upon his land but rather rides or rambles over it, recurrently in a supervisory capacity (SW, pp. 389, 552, 556). This is, of course, a matter of
politicaleconomy; Jeﬀerson both celebrates self-suﬃciency yet also
acknowledges that he is able to enjoy his civilised life through entering the
ﬁeld of commerce. As Charles A. Miller comments: ‘Jeﬀerson wanted it
both ways’ in that ‘If American farmers took seriously the doctrines of
independence and self-suﬃciency, they would not produce for commerce
at all’.44 In the same way the dignity of self-suﬃcient labour
The politics of value and valuation in South Africa’s urban waste
Henrik Ernstson, Mary Lawhon, Anesu Makina, Nate Millington, Kathleen Stokes, and Erik Swyngedouw
analyses in order to develop understandings of the links between policy, technology, poverty, power and waste itself, particularly in light of the changing politicaleconomy of waste internationally, regionally and nationally and associated political and technological interventions. This is to say, we argue that the possibilities for making a decent livelihood from waste are shaped by factors as diverse as global carbon finance, the roll-out of kerbside collection of recyclables and the amount of food a household is willing to throw away. As a study of urban political
Ibid. , p. 193.
Martin Gorsky, ‘The PoliticalEconomy of Health
Care in the Nineteenth and Twentieth Centuries’ in Mark Jackson (ed.),
The Oxford Handbook of the History of Medicine (Oxford: Oxford
industrialized and modernized. Developing institutions like
the civil service and military that could contain the urban
masses would also help, for rising expectations were reckoned
to constitute a serious threat to the political stability
upon which industrialization and modernization (and hence
democratization) ultimately depended (Huntington 1968).
However, in contrast to such conservative responses, the
second major response to the rising tide of authoritarianism was a reaction against modernization theory and an
embrace of radical or Marxist politicaleconomy.
Part of the
capitalism penetrated the region and disrupted
already contested power relations within the homestead. (p. 233)
She regards King Solomon’s Mines as deriving from Haggard’s 1870s
sojourn as a colonial administrator in Natal. The novel, accordingly,
reflects Natal’s operations against the self-determining Zulu kingdom.
Crucial to this non-capitalist Zulu politicaleconomy was the productive
labour of its women, organised through polygyny. Recognising this, colonialists targeted polygyny and imposed taxes that forced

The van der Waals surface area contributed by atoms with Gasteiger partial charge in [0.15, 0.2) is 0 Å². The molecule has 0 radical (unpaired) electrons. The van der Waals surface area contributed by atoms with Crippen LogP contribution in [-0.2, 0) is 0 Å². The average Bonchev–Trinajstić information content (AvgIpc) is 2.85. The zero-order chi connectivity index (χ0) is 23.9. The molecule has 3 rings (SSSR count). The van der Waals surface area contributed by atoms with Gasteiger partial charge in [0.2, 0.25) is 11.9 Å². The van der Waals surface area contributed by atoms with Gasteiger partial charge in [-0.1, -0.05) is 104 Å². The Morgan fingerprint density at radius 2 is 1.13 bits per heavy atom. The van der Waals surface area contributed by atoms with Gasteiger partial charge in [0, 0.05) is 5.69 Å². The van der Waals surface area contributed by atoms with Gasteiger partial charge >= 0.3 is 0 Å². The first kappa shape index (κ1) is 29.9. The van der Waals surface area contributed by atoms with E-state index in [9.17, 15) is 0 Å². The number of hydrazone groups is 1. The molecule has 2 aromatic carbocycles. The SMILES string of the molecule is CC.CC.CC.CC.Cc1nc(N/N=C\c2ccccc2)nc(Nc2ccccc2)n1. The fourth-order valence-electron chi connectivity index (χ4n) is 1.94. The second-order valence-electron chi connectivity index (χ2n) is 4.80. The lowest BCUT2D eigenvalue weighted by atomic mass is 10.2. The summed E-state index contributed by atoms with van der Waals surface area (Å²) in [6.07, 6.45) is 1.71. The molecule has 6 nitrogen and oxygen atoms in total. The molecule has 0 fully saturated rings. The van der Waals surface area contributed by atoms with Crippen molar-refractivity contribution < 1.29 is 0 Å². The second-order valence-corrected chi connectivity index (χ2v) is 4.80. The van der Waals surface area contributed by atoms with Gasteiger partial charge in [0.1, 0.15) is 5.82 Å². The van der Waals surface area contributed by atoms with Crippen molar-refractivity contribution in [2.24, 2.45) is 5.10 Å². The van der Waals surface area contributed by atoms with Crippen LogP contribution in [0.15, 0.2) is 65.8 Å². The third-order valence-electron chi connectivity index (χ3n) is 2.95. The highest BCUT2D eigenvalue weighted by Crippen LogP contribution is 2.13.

applied in practice to Liberal foreign policy.
However, Cobden’s legacy of the argument for a fundamental
connection between free trade and peace between nations strengthened
the peace movement and provided it with the political and economic
ideas that were necessary to reach a wider audience. John Stuart Mill’s
Principles of PoliticalEconomy expanded upon Cobden’s thinking with
regard to free trade, although Mill’s particular version of liberalism was
not, of itself, wholly compatible with these ideas. His commitment to
laissez-faire economics was based upon a
imports in an effort to support local business.
With its rejection of tariffs and the provision of tax holidays and duty-free imports, the legislation of Shenfield and Gomes was in keeping with the recommendations of the Colonial Office. The Trinidad ordinances were underpinned by an attachment to a more liberal politicaleconomy than the more far-reaching and state-directed strategies advocated by Lewis or the Caribbean Commission. One account of the emergence of the Pioneer Industries Legislation in Trinidad claims that Gomes acknowledged in his
suggested by Goodman (2002: 272): ‘organic
production, other alternative agrofood networks, quality assurance schemes
and territorial strategies to valorise local food product’. However according
to Goodman, consumption has been under-theorised in the research devoted
to the politicaleconomy of agrofood, and this has led him to call for an
integrative approach to production and consumption. To integrate the consumption point of view in innovation studies regarding food chains is still a
challenge for both sociologists and economists.
One may observe that food markets and
Dimitris N. Chryssochoou, Michael J. Tsinisizelis, Stelios Stavridis, and Kostas Ifantis
policy framework is based on the conviction that America’s prosperity depends
on the preservation of an interdependent global politicaleconomy, and that the
precondition for economic interdependence is the geopolitical stability and reassurance that flows from US security commitments. Policies of renationalisation
would destroy this reassurance and stability upon which US interests are presumed to rest. The assumption is that, if Washington cannot or will not solve
others’ problems for them, the world order strategy will collapse. Compelled to
provide for their
Way/Die Neue Mitte, a joint declaration
by Tony Blair and Gerhard Schröder, 8 June.
Botton, G. (1970) ‘Australia since 1939’, in I. Griffin (ed.), Essays in Economic
History of Australia (Milton: Jacaranda Press).
Bowers, P. (1975) ‘Labor close ranks for an early election’, Sydney Morning Herald,
Brenner, R. (2002) The Boom and the Bubble: the US in the World Economy (London
and New York: Verso).
Brezniak, M. and Collins, J. (1977) ‘The Australian crisis from boom to bust’,
Journal of Australian PoliticalEconomy, 1, October.
Brown, G. (2003) Speech by